Bengal’s economy will suffer if Tatas leave: Amartya Sen

September 20th, 2008 - 6:57 pm ICT by IANS  

Kolkata, Sep 20 (IANS) Expressing concern over the happenings related to the Tata Motors factory in Singur, nobel laureate economist Amartya Sen has said West Bengal’s economy will suffer a big jolt if the auto major decides to shift its small car plant out of the state.Sen found the fresh compensation package announced by the government “just”.

“Apart from the fact that the state will lose out on the investment relating to the motor factory and the ancillary industries, (if the Tatas go away) the view that will gain currency across India is that West Bengal’s brand of politics makes it impossible for any economic initiative, and street politics can jeopardise any venture,” Sen said in a letter published in the vernacular daily Anandabazar Patrika.

Though the state government had erred during its failed bid to set up a chemical hub in Nandigram, it did not commit any such fundamental mistake regarding the Tata Nano project, Sen said.

He felt the small car facility and the ancillary industries would be good for the state and would help it in dispelling the notion, at least partially, that the state’s industrial climate was not conducive to set up projects.

The Nobel prize winner termed it as a “bit unfortunate” that the factory was coming up on fertile farmland.

“I am not at all concerned over the quantum of land being used for the project, as it is very small compared to the total farmland in the state,” he said.

“Moreover, the losses due to acquisition of farmland would be more than compensated by the increase in employment opportunities and income in Singur. But to those unwilling to give their land, it’s a big loss, and that’s a vital question,” the economist said.

Sen said the best case scenario would have been if the required land was purchased directly from the landowners. “Acquisition should be the last resort.”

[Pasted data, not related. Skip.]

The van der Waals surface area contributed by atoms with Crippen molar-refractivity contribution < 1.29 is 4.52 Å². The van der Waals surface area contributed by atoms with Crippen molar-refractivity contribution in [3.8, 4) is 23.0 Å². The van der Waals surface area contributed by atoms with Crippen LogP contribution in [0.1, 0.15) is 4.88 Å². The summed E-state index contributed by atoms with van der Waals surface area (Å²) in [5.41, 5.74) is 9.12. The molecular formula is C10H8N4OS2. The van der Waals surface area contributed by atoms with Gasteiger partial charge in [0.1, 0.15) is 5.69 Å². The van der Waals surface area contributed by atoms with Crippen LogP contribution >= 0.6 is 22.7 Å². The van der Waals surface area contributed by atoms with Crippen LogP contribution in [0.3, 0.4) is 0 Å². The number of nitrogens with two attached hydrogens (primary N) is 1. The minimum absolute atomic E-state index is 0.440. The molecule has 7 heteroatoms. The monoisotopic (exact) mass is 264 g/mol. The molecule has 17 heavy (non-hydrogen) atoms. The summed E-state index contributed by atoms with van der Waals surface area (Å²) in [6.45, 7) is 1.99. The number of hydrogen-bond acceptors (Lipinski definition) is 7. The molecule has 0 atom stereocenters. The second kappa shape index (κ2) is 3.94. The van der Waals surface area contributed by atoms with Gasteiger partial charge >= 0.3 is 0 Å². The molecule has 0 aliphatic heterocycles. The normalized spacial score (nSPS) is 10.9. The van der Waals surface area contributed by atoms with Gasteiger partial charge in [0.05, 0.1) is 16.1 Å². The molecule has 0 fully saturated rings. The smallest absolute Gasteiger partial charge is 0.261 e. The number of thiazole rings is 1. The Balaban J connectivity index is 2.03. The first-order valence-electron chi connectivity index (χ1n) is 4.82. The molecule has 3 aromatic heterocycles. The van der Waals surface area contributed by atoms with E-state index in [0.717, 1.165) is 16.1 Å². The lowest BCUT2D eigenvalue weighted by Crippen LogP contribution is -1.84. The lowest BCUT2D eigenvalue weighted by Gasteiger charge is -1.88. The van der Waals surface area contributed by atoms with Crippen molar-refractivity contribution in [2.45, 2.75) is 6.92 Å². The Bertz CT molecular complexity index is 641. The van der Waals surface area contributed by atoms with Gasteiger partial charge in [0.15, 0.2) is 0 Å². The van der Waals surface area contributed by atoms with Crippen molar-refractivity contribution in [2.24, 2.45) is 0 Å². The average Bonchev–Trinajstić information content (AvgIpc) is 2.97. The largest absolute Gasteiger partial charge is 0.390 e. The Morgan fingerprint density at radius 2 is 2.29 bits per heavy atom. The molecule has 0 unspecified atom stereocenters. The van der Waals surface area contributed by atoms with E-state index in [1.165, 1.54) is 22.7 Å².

He also felt the 40 percent over the then market price given to the landlosers at the time of the acquisition was not enough. “Because it was always expected that due to industrialisation, the price of land in the area would skyrocket.

“But now if the Tatas leave Singur, and there is a high possibility of that happening, then Singur will be back to its old self, and the land price will nosedive. Those holding protests must be worried over that. But the government should have paid much more than what it paid for the land at the time of acquisition,” Sen said.

“The compensation package announced by the government recently is much more just. And along with the promise for alternative employment and other benefits, the new proposals can be rated as a good compromise formula,” he added.

With several other states announcing sops for Tata Motors to set up the small car plant, there is a possibility that the company was preparing to move out. “If the deadlock is not resolved within a short time, then it is widely believed that the company will leave Singur. But in that scenario, even if the owners get back their land, they will not get it in its original shape,” he warned.

Sen regretted the state’s political character would change only when the ruins, both in terms of industries and economy, become more visible. “But this is a futuristic statement. Now, there is a strong attraction for street politics. To that has been added the wrong notion of physiocrats of yesteryears that agriculture is the only way to prosperity,” he said.

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